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Tom MILLWARD

Main CPGW Record

Surname: MILLWARD

Forename(s): Tom

Place of Birth: Glasshouses, Yorkshire

Service No: 7196

Rank: Private

Regiment / Corps / Service: Duke of Wellingtons (West Riding Regiment)

Battalion / Unit: 'A' Coy 1/4th Battalion

Division: 49th (West Riding) Division

Age: 19

Date of Death: 1917-03-18

Awards: ---

CWGC Grave / Memorial Reference: Plot F. Row 4. Grave 17.

CWGC Cemetery: CALAIS SOUTHERN CEMETERY

CWGC Memorial: ---

Non-CWGC Burial: ---

Local War Memorial: CONONLEY, YORKSHIRE

Local War Memorial: KILDWICK, YORKSHIRE

Additional Information:

Millward was the son of Joseph and Sarah Ellen Millward, née Ingleby. Joseph was born at Glasshouses and Sarah at Pateley Bridge, Yorkshire.

1901 Glasshouses, Yorkshire Census: Tom Millward, aged 3 years, born Glasshouses, son of Joseph and S. Ellen Millward.

1911 Cononley, Yorkshire Census: Aireside - Tom Millward, aged 13 years, born Bishopside, Yorkshire, son of Joseph Millward widower.

The British Army Service Record for Tom Millward exists but may be incomplete.

Data Source: Cravens Part in the Great War - original CPGW book entry

View Entry in CPGW Book

Entry in West Yorkshire Pioneer Illustrated War Record:

MILLWARD, Tom, [Cononley], West Riding Regiment, died in hospital, France, from septic poisoning, 1916.

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Private Tom MILLWARD

Private Tom MILLWARD

Regiment / Corps / Service Badge: Duke of Wellingtons (West Riding Regiment)

Regiment / Corps / Service Badge: Duke of Wellingtons (West Riding Regiment)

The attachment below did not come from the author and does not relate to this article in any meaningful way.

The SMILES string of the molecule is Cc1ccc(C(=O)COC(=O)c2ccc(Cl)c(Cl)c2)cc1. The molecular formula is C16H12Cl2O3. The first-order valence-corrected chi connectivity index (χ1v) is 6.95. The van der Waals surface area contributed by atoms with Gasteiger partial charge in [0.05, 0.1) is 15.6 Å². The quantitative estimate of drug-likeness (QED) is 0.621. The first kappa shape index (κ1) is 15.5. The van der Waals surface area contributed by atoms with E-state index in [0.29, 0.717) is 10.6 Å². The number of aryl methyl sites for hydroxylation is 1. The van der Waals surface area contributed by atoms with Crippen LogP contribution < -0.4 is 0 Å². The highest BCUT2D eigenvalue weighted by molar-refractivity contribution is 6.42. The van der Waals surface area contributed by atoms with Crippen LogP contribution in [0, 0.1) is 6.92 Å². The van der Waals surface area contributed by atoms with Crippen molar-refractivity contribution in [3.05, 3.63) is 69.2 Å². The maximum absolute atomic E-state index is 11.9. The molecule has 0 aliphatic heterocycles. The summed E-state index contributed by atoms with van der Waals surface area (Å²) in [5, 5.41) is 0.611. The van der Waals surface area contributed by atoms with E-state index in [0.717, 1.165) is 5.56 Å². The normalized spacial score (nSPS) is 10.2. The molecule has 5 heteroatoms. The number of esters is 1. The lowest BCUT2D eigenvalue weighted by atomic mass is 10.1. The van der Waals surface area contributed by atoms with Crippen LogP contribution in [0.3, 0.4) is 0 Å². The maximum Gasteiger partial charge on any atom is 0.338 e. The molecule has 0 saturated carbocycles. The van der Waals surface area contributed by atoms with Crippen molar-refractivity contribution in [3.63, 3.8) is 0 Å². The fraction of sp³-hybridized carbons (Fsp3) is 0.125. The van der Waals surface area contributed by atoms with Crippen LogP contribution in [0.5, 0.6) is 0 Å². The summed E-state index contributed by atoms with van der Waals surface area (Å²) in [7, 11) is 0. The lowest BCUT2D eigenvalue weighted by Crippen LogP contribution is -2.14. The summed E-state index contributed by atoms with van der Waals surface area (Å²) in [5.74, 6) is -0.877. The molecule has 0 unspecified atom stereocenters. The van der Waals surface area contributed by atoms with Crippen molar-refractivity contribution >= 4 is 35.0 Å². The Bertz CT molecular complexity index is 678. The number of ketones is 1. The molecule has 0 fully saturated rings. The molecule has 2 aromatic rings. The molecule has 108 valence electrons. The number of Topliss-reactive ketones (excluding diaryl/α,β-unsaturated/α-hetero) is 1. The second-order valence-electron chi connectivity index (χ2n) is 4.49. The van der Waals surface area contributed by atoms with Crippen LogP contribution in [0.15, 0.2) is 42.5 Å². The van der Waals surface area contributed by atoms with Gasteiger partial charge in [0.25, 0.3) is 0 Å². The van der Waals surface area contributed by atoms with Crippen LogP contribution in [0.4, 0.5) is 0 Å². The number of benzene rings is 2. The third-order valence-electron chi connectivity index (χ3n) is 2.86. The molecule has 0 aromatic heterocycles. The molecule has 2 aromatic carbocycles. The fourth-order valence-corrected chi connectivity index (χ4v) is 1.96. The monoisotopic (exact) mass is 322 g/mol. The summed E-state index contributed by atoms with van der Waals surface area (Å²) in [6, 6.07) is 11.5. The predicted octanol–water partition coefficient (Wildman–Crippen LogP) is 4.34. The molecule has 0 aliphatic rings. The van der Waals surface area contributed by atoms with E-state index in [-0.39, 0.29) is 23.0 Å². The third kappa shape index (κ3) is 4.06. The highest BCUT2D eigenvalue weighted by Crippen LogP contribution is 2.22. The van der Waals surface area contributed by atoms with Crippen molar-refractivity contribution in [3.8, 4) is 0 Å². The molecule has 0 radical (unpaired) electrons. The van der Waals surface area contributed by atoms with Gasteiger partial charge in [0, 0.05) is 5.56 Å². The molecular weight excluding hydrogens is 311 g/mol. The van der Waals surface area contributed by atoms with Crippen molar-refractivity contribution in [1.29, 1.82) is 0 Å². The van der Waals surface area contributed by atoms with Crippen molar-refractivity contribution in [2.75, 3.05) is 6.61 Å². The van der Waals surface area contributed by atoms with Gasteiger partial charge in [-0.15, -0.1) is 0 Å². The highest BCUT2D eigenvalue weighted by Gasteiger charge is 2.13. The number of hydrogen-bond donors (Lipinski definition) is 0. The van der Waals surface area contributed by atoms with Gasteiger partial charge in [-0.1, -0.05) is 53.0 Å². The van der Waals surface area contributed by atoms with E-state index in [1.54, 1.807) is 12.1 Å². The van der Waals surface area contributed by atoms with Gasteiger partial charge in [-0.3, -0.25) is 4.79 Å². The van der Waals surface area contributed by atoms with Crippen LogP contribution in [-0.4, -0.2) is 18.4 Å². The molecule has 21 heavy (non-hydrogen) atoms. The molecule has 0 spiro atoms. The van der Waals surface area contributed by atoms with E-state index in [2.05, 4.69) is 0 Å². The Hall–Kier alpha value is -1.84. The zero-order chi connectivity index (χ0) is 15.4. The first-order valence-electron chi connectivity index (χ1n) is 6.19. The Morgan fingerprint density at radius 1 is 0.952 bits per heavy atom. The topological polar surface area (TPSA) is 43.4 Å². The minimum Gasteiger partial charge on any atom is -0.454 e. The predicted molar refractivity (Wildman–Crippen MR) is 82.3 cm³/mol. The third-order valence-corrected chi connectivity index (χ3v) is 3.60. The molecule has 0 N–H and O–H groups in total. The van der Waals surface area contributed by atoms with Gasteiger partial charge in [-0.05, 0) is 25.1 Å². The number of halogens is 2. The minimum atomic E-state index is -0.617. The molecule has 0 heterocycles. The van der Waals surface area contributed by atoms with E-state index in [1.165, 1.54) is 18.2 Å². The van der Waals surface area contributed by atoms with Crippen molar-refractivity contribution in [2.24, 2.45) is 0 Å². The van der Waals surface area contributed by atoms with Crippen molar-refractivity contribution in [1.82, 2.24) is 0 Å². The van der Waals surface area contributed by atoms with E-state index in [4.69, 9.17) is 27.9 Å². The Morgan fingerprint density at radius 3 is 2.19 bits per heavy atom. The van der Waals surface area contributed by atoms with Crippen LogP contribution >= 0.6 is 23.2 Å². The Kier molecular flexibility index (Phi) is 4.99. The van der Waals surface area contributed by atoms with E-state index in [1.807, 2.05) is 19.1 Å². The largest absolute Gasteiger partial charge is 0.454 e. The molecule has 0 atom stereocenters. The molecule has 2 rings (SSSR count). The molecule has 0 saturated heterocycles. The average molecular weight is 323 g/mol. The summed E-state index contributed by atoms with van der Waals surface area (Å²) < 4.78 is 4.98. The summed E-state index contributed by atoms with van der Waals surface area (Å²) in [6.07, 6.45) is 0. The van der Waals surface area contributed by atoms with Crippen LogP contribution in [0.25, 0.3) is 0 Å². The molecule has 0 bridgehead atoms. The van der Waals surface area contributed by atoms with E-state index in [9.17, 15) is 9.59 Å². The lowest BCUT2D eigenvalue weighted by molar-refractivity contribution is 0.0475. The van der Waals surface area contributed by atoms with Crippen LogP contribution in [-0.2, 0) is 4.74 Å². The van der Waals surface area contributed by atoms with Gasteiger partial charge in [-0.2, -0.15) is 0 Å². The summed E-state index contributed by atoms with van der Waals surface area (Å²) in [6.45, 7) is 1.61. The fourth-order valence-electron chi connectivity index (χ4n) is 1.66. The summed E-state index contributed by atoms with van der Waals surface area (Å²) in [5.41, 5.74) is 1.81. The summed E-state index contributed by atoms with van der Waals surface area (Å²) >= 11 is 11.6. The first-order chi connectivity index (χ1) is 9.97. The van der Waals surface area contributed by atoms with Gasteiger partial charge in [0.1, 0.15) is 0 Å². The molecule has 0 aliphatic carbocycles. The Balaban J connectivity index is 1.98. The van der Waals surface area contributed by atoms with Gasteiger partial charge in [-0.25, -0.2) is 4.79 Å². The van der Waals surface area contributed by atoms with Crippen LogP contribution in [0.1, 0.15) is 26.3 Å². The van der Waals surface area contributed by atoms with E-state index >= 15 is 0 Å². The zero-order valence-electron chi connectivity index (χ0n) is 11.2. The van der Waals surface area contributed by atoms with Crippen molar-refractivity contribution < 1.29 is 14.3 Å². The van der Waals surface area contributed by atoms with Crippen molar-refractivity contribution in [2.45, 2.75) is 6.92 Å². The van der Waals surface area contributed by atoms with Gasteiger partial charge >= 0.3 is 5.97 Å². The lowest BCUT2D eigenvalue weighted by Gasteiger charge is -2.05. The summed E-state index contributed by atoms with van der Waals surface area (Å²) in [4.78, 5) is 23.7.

Divisional Sign / Service Insignia: 49th (West Riding) Division

Divisional Sign / Service Insignia: 49th (West Riding) Division

Data from Soldiers Died in the Great War 1914 - 1919 Records

Soldiers Died Data for Soldier Records

Surname: MILWARD

Forename(s): Tom

Born: Glasshouses, Yorkshire

Residence: Cononley, Yorkshire

Enlisted: Skipton, Yorkshire

Number: 7196

Rank: Private

Regiment: Duke of Wellington's (West Riding Regiment)

Battalion: 1/4th Battalion

Decorations:

Died Date: 1917-03-18

Died How: Died

Theatre of War: France & Flanders

Notes:

Data from Commonwealth War Graves Commission Records

CWGC Data for Soldier Records

Surname: MILLWARD

Forename(s): Tom

Nationality: United Kingdom

Service Number: 7196

Rank: Private

Regiment: Duke of Wellington's (West Riding Regiment)

Unit: 'A' Coy 1st/4th Battalion

Age: 19

Awards:

Died Date: 1917-03-18

Additional Information: Son of Joseph and Sarah Ellen Millward, of Glasshouses, nr. Pateley Bridge, Yorks.

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30 March 1917

CONONLEY – SOLDIER DIES IN HOSPITAL

On March 17th Miss Hilda Millward, of Aireside, Cononley, received intimation that her brother, Private Tom Millward, of the West Riding Regiment, had died in a hospital in France from septic poisoning in the arm. Pte. Millward, who was a very popular young fellow among his friends in Cononley, joined the Army in August, 1916, and had been some time serving at the Front in France. His brother, Pte. Wm. Millward, is at present in the Training Reserve in England.

The family removed to Cononley about eight or nine years ago from Pateley Bridge, since which the father died in Cononley, the mother having died previous their removal. Much sympathy is felt for the family in their sad loss.

The following letter has been received from Nurse Burlend, formerly of Gargrave, who nursed the young man in his last illness:–

30th General Hospital, B.E.F., France.